I'm 100-percent Italian. I'm first-generation American on my mom's side — my mom was literally born on the boat, giving the phrase "straight off the boat" new meaning — and third-generation American on my dad's side. Because of that, my dad's family is very "traditional American," whereas my mom's family is like the Italy Pride Parade, something I wasn't always proud of.
Particularly around this time of year, when everyone is prepping their Thanksgiving menus and choosing how many versions of mashed potatoes to serve, my family is ordering fresh manicotti — a rolled pasta stuffed with fresh cheese — to pick up the night before Turkey Day. Don't get me wrong, manicotti are delicious and we still make turkey (as you can see in the photo above), but for a long time when I was a kid, this pasta course and the other Italian dishes served during my family's Thanksgiving meal made me severely anxious.
In second grade, we discussed the pilgrims and Native Americans and their first Thanksgiving meal. We talked about what families now ate, including classics like stuffing, cornbread, mashed potatoes, and cranberry sauce. We went around the room, and my friends raved about their mom's yummy green bean casserole or dad's famous turkey gravy. I'll never forget when it was my turn and I exclaimed, "My family makes pasta for Thanksgiving." I got blank stares and a stray stifled giggle from across the room. "You don't make green bean casserole?!" — it felt like I'd been shunned from elementary school coolness.
This was the first time I ever truly felt left out of something in grade school. I felt that being Italian was a flaw, rather than something to be celebrated.
Family traditions are sometimes difficult for children to understand — it can be hard for them to see the value in doing something with their family that brings everyone together in a unique way, especially when it's different than what the kids at school do with their families. I spent several years after the infamous Manicotti Overshare of '97 resisting my maternal side's family traditions, even begging my mom to spend holidays with my dad's side of the family in Connecticut so that I could have "a normal Thanksgiving meal" or a "regular Christmas Eve" — meaning a meal without seven fishes present.
Looking back now, I realize how much I probably hurt my mom's feelings, as well as the rest of her family. However badly my mom's feelings were hurt or however many times I complained about the food that was put in front of me, she never let me win. We kept our traditions as a family — clearly nothing was going to change because of a 7-year-old brat who wanted to fit in at school. She made me eat the pasta on Thanksgiving and the seven fishes on Christmas Eve and was not afraid to full-name me at maximum volume in front of everyone if I made a fuss.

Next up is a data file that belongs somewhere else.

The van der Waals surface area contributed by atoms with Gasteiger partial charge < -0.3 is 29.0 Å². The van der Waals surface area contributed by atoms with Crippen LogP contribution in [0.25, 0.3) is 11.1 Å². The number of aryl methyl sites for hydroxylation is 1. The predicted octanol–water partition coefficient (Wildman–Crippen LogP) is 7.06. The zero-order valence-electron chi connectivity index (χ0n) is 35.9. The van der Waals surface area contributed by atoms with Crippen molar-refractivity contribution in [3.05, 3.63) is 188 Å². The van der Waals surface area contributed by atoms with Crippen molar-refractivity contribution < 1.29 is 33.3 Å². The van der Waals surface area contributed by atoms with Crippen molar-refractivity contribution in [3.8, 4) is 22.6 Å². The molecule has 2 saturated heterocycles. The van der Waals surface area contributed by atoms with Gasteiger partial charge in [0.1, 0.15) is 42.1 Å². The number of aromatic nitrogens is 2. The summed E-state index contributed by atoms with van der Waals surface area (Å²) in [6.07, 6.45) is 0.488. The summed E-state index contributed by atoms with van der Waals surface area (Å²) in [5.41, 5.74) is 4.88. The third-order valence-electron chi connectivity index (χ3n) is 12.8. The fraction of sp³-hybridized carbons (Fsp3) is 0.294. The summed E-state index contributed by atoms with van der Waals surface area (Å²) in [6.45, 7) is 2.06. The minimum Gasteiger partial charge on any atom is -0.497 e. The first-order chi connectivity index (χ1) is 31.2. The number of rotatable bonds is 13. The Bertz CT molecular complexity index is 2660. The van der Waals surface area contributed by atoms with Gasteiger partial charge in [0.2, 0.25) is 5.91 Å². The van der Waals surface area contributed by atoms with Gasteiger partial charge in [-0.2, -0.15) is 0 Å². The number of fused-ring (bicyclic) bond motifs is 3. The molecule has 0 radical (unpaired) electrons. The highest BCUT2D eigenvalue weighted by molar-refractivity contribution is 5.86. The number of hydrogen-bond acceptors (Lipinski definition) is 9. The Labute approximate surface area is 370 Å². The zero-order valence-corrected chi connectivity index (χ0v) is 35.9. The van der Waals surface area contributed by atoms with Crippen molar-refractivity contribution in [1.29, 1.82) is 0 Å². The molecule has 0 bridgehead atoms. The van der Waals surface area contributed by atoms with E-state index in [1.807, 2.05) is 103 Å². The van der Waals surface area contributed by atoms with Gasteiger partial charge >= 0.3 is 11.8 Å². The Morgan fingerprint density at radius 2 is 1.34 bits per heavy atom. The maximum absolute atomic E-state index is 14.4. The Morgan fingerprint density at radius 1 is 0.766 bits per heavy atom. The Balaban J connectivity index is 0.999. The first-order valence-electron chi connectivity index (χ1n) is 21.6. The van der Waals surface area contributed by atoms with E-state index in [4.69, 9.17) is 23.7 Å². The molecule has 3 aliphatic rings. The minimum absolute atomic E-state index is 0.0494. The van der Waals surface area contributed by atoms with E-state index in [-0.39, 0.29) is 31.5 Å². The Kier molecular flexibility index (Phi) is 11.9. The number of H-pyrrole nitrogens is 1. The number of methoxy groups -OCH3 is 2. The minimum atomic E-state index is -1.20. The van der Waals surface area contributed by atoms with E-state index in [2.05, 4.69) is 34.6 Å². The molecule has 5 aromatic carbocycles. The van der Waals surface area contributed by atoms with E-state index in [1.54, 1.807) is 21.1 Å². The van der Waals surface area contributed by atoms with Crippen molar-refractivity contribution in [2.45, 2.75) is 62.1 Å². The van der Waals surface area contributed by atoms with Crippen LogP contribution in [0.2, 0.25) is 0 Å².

Then one Thanksgiving, my grandma was in a rehab center after falling and dislocating her hip — that's when I realized what our traditions actually meant to me. Without my adorable little Sicilian grandmother there to make the manicotti, our Thanksgiving meal was, well, American. It was a great meal, but knowing that we were going on without her and without our traditions she brought over to this country really opened my eyes.
After that Thanksgiving, and as I got older, I started appreciating the little things my family does. Whether a tradition comes from your heritage, comes from your culture, or is just something out of a family member's brain that stuck, it's special because it's yours. Had someone sat me down and explained to me what the meaning of tradition is — how it's like you're in a little club — I think I might have gone back to that moment in second grade, found the little a-hole who giggled at me (I know it was you, Michael), and told him to shut up, because my family's manicotti tradition is just as cool as your mom taking the time to make your family's traditional fresh cranberry sauce.
My family thinks the canned version is better anyway, Michael — it's all relative.